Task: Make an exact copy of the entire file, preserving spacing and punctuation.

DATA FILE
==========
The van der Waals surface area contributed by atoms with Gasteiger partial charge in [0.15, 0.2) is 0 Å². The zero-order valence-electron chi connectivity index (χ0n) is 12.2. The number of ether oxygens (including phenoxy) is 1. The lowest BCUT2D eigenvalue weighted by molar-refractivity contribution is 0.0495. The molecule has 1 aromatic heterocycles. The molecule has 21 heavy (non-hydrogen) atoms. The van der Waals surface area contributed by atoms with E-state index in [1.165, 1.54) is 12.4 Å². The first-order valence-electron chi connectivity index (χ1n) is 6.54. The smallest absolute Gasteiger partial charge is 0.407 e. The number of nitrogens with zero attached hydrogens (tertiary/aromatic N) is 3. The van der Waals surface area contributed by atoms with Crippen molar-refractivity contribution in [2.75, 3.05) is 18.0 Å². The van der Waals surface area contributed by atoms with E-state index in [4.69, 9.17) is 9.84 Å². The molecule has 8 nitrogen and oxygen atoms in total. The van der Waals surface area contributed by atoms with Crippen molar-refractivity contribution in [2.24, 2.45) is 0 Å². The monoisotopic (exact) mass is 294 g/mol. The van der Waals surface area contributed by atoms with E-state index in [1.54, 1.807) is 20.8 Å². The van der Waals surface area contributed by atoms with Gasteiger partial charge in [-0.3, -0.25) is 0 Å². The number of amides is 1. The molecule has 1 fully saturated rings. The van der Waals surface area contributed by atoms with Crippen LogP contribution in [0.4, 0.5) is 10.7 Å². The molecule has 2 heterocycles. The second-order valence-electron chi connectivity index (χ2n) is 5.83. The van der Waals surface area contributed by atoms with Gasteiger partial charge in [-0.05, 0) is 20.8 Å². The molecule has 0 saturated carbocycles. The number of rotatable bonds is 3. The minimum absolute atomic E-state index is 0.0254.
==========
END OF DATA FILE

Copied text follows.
The van der Waals surface area contributed by atoms with Gasteiger partial charge in [0.15, 0.2) is 0 Å². The zero-order valence-electron chi connectivity index (χ0n) is 12.2. The number of ether oxygens (including phenoxy) is 1. The lowest BCUT2D eigenvalue weighted by molar-refractivity contribution is 0.0495. The molecule has 1 aromatic heterocycles. The molecule has 21 heavy (non-hydrogen) atoms. The van der Waals surface area contributed by atoms with E-state index in [1.165, 1.54) is 12.4 Å². The first-order valence-electron chi connectivity index (χ1n) is 6.54. The smallest absolute Gasteiger partial charge is 0.407 e. The number of nitrogens with zero attached hydrogens (tertiary/aromatic N) is 3. The van der Waals surface area contributed by atoms with Crippen molar-refractivity contribution in [2.75, 3.05) is 18.0 Å². The van der Waals surface area contributed by atoms with E-state index in [4.69, 9.17) is 9.84 Å². The molecule has 8 nitrogen and oxygen atoms in total. The van der Waals surface area contributed by atoms with Crippen molar-refractivity contribution in [2.24, 2.45) is 0 Å². The monoisotopic (exact) mass is 294 g/mol. The van der Waals surface area contributed by atoms with E-state index in [1.54, 1.807) is 20.8 Å². The van der Waals surface area contributed by atoms with Gasteiger partial charge in [-0.3, -0.25) is 0 Å². The number of amides is 1. The molecule has 1 fully saturated rings. The van der Waals surface area contributed by atoms with Crippen LogP contribution in [0.4, 0.5) is 10.7 Å². The molecule has 2 heterocycles. The second-order valence-electron chi connectivity index (χ2n) is 5.83. The van der Waals surface area contributed by atoms with Gasteiger partial charge in [-0.05, 0) is 20.8 Å². The molecule has 0 saturated carbocycles. The number of rotatable bonds is 3. The minimum absolute atomic E-state index is 0.0254.